When his wife, Cindy Marshall, pleaded he return to Canada, he flew back to Kingston to find an empty house. Marshall had taken their two children, locked him out of their mutual bank account, and taken refuge in her parents’ home. Galalae showed up at that residence and was met by a plainclothes police officer who informed him that he was “trespassing.”
The police took Galalae to a mental hospital for a three- day evaluation. When the hospital refused to hold him any longer, the Kingston police showed up at the hospital and arrested Galalae on charges of “harassment,” citing his efforts to see his two small children.
In subsequent arrests, his attorneys were bound by the Crown from releasing any disclosure to him. One must question how an attorney can adequately defend his client if barred from discussing the evidence with him.
In the course of these events, Galalae also appealed to Committee to Protect Journalists, Reporters without Borders, Amnesty International and Human Rights Watch. His pleas went unattended to.
An effort to potentially arrest Galalae again this November was apparently derailed when records were turned over to the Canadian authorities and reported publicly indicating that Cindy Marshall was intent on committing perjury in order to further detain Kevin Galalae.
Dr. Joseph Zernik, who founded the NGO Human Rights Alert in 2009, has presented papers on corruption in the U.S. Courts in Kobe, Japan and published extensively on court and judicial corruption in professional journals. He also writes for Opednews.com.
Zernik scoffs at the idea that these agencies will do anything to protect U.S. researchers and reporters. Zernik, who fled the U.S. in. 2010 after multiple arrests has this to say about the decision making apparatus in human rights agencies:
“I gave up on Human Rights organizations. Most of them are run by attorneys. So when you provide evidence of widespread corruption of the courts and the legal profession, they say: We don’t deal with that kind of stuff…
That is why there is a need for people’s power to oppose judicial corruption. The attorneys would never do it.”
Zernik’s Israeli bank account was subsequently seized last year, following changes in legislation allowing the United States to access foreign bank accounts held by U.S. nationals.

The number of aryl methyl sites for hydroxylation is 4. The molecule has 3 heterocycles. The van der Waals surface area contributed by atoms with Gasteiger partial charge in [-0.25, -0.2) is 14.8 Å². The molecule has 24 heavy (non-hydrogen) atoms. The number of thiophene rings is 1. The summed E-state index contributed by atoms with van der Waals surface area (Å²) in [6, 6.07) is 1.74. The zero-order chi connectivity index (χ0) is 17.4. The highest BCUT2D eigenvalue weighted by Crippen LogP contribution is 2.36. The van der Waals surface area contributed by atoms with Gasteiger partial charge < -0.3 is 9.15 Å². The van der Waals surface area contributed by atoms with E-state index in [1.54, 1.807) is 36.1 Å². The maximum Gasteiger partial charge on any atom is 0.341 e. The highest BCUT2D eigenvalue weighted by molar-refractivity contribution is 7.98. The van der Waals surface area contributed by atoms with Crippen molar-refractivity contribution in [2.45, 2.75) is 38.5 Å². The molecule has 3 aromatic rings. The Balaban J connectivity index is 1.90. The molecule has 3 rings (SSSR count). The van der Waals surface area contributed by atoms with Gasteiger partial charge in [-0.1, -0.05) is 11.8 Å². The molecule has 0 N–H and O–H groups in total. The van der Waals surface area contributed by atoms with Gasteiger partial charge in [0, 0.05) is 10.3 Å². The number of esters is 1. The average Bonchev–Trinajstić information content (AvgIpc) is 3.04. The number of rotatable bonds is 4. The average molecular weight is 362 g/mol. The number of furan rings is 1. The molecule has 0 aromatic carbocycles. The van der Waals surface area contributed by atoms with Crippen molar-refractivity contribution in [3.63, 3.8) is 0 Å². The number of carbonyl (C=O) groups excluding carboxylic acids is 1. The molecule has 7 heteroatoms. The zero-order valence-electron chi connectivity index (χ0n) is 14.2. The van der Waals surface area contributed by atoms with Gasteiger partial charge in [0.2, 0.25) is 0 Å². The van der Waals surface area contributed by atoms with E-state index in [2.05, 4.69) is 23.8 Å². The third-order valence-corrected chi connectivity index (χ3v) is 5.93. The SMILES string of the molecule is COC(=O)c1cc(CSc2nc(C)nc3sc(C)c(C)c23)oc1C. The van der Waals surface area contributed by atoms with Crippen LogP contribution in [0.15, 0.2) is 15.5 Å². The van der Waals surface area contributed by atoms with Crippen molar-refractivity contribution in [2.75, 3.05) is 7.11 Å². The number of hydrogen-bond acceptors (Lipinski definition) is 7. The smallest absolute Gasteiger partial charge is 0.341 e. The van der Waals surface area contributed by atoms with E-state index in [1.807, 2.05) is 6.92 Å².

According to Galalae, whose book, “Killing Us Softly: Causes and Consequences of the Global Depopulation Policy” is scheduled for publication next year:
“To acknowledge abuse and victimization at home threatens their sources of funding and invalidates Western pretenses of superiority. The first world insulates itself from the criticism of NGOs by holding the purse strings and by demanding that open societies are treated differently from closed societies. But in light of the fact that the governments of Western nations are becoming increasingly secretive, abusive and oppressive one can hardly speak of them as being open, democratic and free societies.”
The list of those funding CPJ reveals a “hang out” for corporate America. Funders include Dow Chemical, Microsoft, Dow Jones, Citigroup, Ford Motor Company, Goldman Sachs as well as the New York Times Company, Fox News and Google. The Director of the Overbrook foundation, which also funds CPJ, expressed surprise at learning that CPJ is largely excluding First World journalists from its mandate. In an interview this week, Overbrook CEO Stephen Foster stated he had “no idea” that this discrimination was taking place.
CPJ has declined to respond to queries from this reporter as to why that organization is ignoring persecution of journalists by the American and Canadian authorities. Comments and questions on this issue have been regularly censored on CPJ’s Linked In network, according to multiple sources.
CPJ recently published a report on Press Freedoms under Obama, which harshly criticized the Obama administration for promoting a climate of oppression and paranoia. The report focused on surveillance issues and high profile prosecutions under the Espionage Act. The report neglected to mention that some journalists have endured beatings, false arrests and bank account seizures.
Janet C. Phelan, investigative journalist and human rights defender that has traveled pretty extensively over the Asian region, exclusively for the online magazine “New Eastern Outlook”.